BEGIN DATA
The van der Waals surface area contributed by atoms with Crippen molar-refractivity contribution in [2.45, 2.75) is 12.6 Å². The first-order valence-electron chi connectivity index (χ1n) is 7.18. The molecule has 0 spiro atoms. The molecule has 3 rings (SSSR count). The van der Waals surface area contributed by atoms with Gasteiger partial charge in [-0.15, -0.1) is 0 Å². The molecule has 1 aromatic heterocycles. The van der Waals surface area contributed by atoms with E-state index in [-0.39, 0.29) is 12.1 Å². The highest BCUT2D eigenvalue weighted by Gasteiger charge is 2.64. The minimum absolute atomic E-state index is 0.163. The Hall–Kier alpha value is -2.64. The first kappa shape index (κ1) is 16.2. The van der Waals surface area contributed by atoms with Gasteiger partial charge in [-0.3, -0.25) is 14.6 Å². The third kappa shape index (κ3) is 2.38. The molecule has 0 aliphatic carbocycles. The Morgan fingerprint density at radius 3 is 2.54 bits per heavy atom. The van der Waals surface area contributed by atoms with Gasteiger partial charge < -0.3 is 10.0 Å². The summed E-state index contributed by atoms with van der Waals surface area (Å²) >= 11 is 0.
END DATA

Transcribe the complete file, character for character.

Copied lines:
The van der Waals surface area contributed by atoms with Crippen molar-refractivity contribution in [2.45, 2.75) is 12.6 Å². The first-order valence-electron chi connectivity index (χ1n) is 7.18. The molecule has 0 spiro atoms. The molecule has 3 rings (SSSR count). The van der Waals surface area contributed by atoms with Gasteiger partial charge in [-0.15, -0.1) is 0 Å². The molecule has 1 aromatic heterocycles. The van der Waals surface area contributed by atoms with E-state index in [-0.39, 0.29) is 12.1 Å². The highest BCUT2D eigenvalue weighted by Gasteiger charge is 2.64. The minimum absolute atomic E-state index is 0.163. The Hall–Kier alpha value is -2.64. The first kappa shape index (κ1) is 16.2. The van der Waals surface area contributed by atoms with Gasteiger partial charge in [-0.3, -0.25) is 14.6 Å². The third kappa shape index (κ3) is 2.38. The molecule has 0 aliphatic carbocycles. The Morgan fingerprint density at radius 3 is 2.54 bits per heavy atom. The van der Waals surface area contributed by atoms with Gasteiger partial charge < -0.3 is 10.0 Å². The summed E-state index contributed by atoms with van der Waals surface area (Å²) >= 11 is 0.